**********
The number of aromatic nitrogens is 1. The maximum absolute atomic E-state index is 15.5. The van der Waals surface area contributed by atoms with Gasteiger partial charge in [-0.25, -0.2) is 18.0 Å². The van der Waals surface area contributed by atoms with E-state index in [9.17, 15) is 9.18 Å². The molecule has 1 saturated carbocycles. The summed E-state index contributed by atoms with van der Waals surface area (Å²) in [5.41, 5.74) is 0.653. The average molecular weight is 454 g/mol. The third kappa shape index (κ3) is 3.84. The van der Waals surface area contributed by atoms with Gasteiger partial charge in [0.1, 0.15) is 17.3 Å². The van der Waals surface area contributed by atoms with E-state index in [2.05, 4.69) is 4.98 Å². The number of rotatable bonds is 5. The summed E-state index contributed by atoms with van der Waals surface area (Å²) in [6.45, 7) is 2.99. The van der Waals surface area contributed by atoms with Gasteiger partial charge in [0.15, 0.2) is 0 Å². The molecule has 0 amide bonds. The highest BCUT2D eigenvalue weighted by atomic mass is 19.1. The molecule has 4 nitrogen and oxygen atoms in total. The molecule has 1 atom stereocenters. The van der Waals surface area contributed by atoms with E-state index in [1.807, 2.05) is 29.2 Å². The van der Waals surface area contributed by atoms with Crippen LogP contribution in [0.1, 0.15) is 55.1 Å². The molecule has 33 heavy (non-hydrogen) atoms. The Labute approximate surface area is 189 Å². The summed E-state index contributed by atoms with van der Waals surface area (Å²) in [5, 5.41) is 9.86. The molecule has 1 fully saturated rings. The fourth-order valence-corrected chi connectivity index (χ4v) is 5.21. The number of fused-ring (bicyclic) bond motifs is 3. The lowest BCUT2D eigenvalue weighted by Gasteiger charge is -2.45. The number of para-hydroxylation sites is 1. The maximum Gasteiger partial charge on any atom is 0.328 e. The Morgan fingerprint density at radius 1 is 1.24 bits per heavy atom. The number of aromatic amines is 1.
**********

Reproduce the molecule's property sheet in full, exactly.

The number of aromatic nitrogens is 1. The maximum absolute atomic E-state index is 15.5. The van der Waals surface area contributed by atoms with Gasteiger partial charge in [-0.25, -0.2) is 18.0 Å². The van der Waals surface area contributed by atoms with E-state index in [9.17, 15) is 9.18 Å². The molecule has 1 saturated carbocycles. The summed E-state index contributed by atoms with van der Waals surface area (Å²) in [5.41, 5.74) is 0.653. The average molecular weight is 454 g/mol. The third kappa shape index (κ3) is 3.84. The van der Waals surface area contributed by atoms with Gasteiger partial charge in [0.1, 0.15) is 17.3 Å². The van der Waals surface area contributed by atoms with E-state index in [2.05, 4.69) is 4.98 Å². The number of rotatable bonds is 5. The summed E-state index contributed by atoms with van der Waals surface area (Å²) in [6.45, 7) is 2.99. The van der Waals surface area contributed by atoms with Gasteiger partial charge in [0.15, 0.2) is 0 Å². The molecule has 0 amide bonds. The highest BCUT2D eigenvalue weighted by atomic mass is 19.1. The molecule has 4 nitrogen and oxygen atoms in total. The molecule has 1 atom stereocenters. The van der Waals surface area contributed by atoms with E-state index in [1.807, 2.05) is 29.2 Å². The van der Waals surface area contributed by atoms with Crippen LogP contribution in [0.1, 0.15) is 55.1 Å². The molecule has 33 heavy (non-hydrogen) atoms. The Labute approximate surface area is 189 Å². The summed E-state index contributed by atoms with van der Waals surface area (Å²) in [5, 5.41) is 9.86. The molecule has 1 fully saturated rings. The fourth-order valence-corrected chi connectivity index (χ4v) is 5.21. The number of fused-ring (bicyclic) bond motifs is 3. The lowest BCUT2D eigenvalue weighted by Gasteiger charge is -2.45. The number of para-hydroxylation sites is 1. The maximum Gasteiger partial charge on any atom is 0.328 e. The Morgan fingerprint density at radius 1 is 1.24 bits per heavy atom. The number of aromatic amines is 1.